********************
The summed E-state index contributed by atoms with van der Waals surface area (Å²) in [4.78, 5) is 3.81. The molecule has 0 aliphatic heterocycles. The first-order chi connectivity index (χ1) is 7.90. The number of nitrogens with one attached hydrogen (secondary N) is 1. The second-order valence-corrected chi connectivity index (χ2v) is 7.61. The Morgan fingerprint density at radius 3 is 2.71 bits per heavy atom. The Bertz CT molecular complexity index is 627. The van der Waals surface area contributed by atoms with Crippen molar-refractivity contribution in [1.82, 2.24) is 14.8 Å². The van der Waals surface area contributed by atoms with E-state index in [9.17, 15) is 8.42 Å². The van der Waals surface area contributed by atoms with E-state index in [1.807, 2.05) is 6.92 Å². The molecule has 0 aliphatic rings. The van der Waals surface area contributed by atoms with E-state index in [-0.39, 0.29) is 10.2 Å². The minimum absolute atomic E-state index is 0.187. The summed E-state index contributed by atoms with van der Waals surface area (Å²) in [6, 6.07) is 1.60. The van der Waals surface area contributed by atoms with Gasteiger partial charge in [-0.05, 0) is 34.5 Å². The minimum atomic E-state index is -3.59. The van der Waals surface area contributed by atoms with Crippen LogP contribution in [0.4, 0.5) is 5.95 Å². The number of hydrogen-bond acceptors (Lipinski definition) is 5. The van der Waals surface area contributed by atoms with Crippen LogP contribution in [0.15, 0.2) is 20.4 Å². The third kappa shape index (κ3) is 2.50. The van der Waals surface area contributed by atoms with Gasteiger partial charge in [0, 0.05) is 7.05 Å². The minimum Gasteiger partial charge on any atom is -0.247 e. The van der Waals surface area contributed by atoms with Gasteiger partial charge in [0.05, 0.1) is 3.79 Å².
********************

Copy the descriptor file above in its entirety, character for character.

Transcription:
The summed E-state index contributed by atoms with van der Waals surface area (Å²) in [4.78, 5) is 3.81. The molecule has 0 aliphatic heterocycles. The first-order chi connectivity index (χ1) is 7.90. The number of nitrogens with one attached hydrogen (secondary N) is 1. The second-order valence-corrected chi connectivity index (χ2v) is 7.61. The Morgan fingerprint density at radius 3 is 2.71 bits per heavy atom. The Bertz CT molecular complexity index is 627. The van der Waals surface area contributed by atoms with Crippen molar-refractivity contribution in [1.82, 2.24) is 14.8 Å². The van der Waals surface area contributed by atoms with E-state index in [9.17, 15) is 8.42 Å². The van der Waals surface area contributed by atoms with E-state index in [1.807, 2.05) is 6.92 Å². The molecule has 0 aliphatic rings. The van der Waals surface area contributed by atoms with E-state index in [-0.39, 0.29) is 10.2 Å². The minimum absolute atomic E-state index is 0.187. The summed E-state index contributed by atoms with van der Waals surface area (Å²) in [6, 6.07) is 1.60. The van der Waals surface area contributed by atoms with Gasteiger partial charge in [-0.05, 0) is 34.5 Å². The minimum atomic E-state index is -3.59. The van der Waals surface area contributed by atoms with Crippen LogP contribution in [0.4, 0.5) is 5.95 Å². The number of hydrogen-bond acceptors (Lipinski definition) is 5. The van der Waals surface area contributed by atoms with Crippen LogP contribution in [0.15, 0.2) is 20.4 Å². The third kappa shape index (κ3) is 2.50. The van der Waals surface area contributed by atoms with Gasteiger partial charge in [0, 0.05) is 7.05 Å². The minimum Gasteiger partial charge on any atom is -0.247 e. The van der Waals surface area contributed by atoms with Gasteiger partial charge in [0.05, 0.1) is 3.79 Å².